A psychotherapist offers advice about how to be, and keep, a friend.Barth (Integrative Clinical Social Work Practice, 2014, etc.), whose Psychology Today blog frequently focuses on women's friendships, draws on interviews with diverse women to examine the "magical, meaningful, and surprisingly difficult" connections they make with friends. Friendships, she writes, "can make us feel simultaneously special and outcast, loved and unlovable, vulnerable and strong, helpful and useless, angry and happy, alone and lonely, supportive and held." From the testimony of her interviewees as well as research, she finds that women's friendships often are characterized by emotional intimacy, trust, respect, and honesty. But friendships take many forms: some women consider friends to be occasional companions rather than confidantes; some want friends to visit often, while others are fine catching up on social media. Some women obsess over not having a large enough number of friends (an obsession exacerbated by Facebook), while others feel happy with just a few. "Research has found that friendships support mental and physical health in a variety of ways," writes the author, but "the number of friends is less important than the role they play in your life." In fact, "so-called superficial links can provide many of the same outcomes as more intense bonds." After an overview of friendships, Barth devotes most of the book to problems, including disillusionment, betrayal, rejection, exclusion, competition, sexual tension, anger, setting boundaries, and loss. Each chapter, filled with vignettes and anecdotes, ends with a section titled "What You Can Do." For anyone lamenting not having enough friends, the author suggests a simple solution: "try to make and stay in some kind of contact with other people." For anyone dealing with sexual tension or a friend who changes gender, "sometimes talking about things is the best solution, even when it feels like the hardest." For those grieving, "research shows that taking care of yourself physically and maintaining connections with your own support system are important tools in the healing process."Nothing groundbreaking, but a friendly, supportive guide for navigating relationships.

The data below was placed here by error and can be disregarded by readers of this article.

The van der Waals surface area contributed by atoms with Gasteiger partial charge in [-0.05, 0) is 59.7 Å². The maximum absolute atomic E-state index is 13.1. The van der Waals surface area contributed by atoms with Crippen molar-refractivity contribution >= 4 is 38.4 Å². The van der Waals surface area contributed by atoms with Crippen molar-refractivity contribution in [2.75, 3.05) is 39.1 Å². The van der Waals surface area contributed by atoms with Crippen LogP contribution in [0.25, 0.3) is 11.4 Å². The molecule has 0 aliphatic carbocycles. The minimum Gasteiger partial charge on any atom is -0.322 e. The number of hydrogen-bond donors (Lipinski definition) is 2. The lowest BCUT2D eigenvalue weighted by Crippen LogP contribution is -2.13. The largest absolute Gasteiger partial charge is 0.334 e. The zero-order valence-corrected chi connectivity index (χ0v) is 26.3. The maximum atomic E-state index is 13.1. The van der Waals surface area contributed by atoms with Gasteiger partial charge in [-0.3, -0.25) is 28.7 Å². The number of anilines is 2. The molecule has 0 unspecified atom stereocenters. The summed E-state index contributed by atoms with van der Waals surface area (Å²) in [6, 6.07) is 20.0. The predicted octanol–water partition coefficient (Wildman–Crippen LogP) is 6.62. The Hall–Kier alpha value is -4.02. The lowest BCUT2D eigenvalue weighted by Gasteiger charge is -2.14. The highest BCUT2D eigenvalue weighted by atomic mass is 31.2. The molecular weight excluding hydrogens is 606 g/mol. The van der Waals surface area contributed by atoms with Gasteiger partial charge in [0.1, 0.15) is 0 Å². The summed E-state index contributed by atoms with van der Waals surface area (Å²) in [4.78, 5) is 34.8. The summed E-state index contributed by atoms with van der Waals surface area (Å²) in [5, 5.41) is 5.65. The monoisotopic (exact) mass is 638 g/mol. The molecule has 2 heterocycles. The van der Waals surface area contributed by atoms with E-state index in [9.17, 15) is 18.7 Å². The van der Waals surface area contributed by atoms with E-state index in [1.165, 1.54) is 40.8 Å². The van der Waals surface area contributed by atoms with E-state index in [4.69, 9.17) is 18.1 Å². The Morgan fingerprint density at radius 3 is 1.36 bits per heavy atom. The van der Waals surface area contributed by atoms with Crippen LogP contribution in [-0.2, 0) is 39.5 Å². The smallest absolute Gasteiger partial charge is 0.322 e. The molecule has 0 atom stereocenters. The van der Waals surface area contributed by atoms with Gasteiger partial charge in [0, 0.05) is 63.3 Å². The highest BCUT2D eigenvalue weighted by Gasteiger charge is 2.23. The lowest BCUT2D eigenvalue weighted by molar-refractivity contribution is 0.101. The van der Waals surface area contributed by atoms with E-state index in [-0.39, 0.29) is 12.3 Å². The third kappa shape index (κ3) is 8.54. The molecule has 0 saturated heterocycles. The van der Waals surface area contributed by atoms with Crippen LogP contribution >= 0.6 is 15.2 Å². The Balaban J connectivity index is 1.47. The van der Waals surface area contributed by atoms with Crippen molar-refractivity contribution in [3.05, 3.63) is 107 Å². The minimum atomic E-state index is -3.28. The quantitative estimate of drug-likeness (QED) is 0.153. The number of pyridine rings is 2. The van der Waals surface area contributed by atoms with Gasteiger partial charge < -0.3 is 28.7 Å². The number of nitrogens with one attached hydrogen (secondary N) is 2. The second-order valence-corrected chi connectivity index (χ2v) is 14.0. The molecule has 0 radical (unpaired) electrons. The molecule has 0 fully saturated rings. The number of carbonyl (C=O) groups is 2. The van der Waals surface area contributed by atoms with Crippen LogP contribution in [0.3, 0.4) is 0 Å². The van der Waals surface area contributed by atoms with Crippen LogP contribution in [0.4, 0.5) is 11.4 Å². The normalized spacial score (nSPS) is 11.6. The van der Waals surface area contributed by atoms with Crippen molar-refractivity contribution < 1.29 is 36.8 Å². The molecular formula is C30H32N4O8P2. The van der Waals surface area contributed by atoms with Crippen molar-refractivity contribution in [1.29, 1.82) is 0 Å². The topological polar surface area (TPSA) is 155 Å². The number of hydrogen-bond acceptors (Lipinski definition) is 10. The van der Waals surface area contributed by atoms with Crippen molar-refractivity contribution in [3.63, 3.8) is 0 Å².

Psychotherapist and Psychology Today blogger Barth explores women and their friendships in this lively and compassionate guide that defines what is meant by "friend" in the 21st century, highlighting the differences between real-world and social-media acquaintances, answering the question: "How many friends should I have?" Barth describes how a woman's past relationships can affect current ones, including those with female family members. What women claim they want in a friend, and how they can, in turn, be good friends to others is another topic that is detailed. In addition, Barth presents how friendships can become complicated and grow if a sexual component forms. Finally, she discusses negative interactions among women, relating heart-wrenching break-ups and giving advice on how to move on. Her theories are based on the experiences of women she has interviewed, current publications on the topic, and characters from women's literature. VERDICT Barth's engaging guide introduces readers to many types of women and ideas and contains timely advice for anyone who wants to befriend a woman.—Terry Lamperski, Carnegie Lib. of Pittsburgh, PA